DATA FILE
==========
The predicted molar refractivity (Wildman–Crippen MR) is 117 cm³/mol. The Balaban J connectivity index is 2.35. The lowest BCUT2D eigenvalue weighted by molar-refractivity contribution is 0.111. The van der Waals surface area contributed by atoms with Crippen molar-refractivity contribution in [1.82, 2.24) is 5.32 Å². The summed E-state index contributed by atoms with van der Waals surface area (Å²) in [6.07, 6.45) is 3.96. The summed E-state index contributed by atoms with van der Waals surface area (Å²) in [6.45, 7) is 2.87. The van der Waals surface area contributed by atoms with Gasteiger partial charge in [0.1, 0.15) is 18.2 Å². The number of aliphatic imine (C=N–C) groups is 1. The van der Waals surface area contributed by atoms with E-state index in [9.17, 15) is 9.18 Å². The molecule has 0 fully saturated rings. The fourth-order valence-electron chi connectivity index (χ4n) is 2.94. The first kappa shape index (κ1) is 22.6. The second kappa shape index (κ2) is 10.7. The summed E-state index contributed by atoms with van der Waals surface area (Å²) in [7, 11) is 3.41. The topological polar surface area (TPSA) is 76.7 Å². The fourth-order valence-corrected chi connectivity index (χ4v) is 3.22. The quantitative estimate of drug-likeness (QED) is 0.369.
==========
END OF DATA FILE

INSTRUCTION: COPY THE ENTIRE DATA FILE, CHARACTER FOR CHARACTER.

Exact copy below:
The predicted molar refractivity (Wildman–Crippen MR) is 117 cm³/mol. The Balaban J connectivity index is 2.35. The lowest BCUT2D eigenvalue weighted by molar-refractivity contribution is 0.111. The van der Waals surface area contributed by atoms with Crippen molar-refractivity contribution in [1.82, 2.24) is 5.32 Å². The summed E-state index contributed by atoms with van der Waals surface area (Å²) in [6.07, 6.45) is 3.96. The summed E-state index contributed by atoms with van der Waals surface area (Å²) in [6.45, 7) is 2.87. The van der Waals surface area contributed by atoms with Gasteiger partial charge in [0.1, 0.15) is 18.2 Å². The number of aliphatic imine (C=N–C) groups is 1. The van der Waals surface area contributed by atoms with E-state index in [9.17, 15) is 9.18 Å². The molecule has 0 fully saturated rings. The fourth-order valence-electron chi connectivity index (χ4n) is 2.94. The first kappa shape index (κ1) is 22.6. The second kappa shape index (κ2) is 10.7. The summed E-state index contributed by atoms with van der Waals surface area (Å²) in [7, 11) is 3.41. The topological polar surface area (TPSA) is 76.7 Å². The fourth-order valence-corrected chi connectivity index (χ4v) is 3.22. The quantitative estimate of drug-likeness (QED) is 0.369.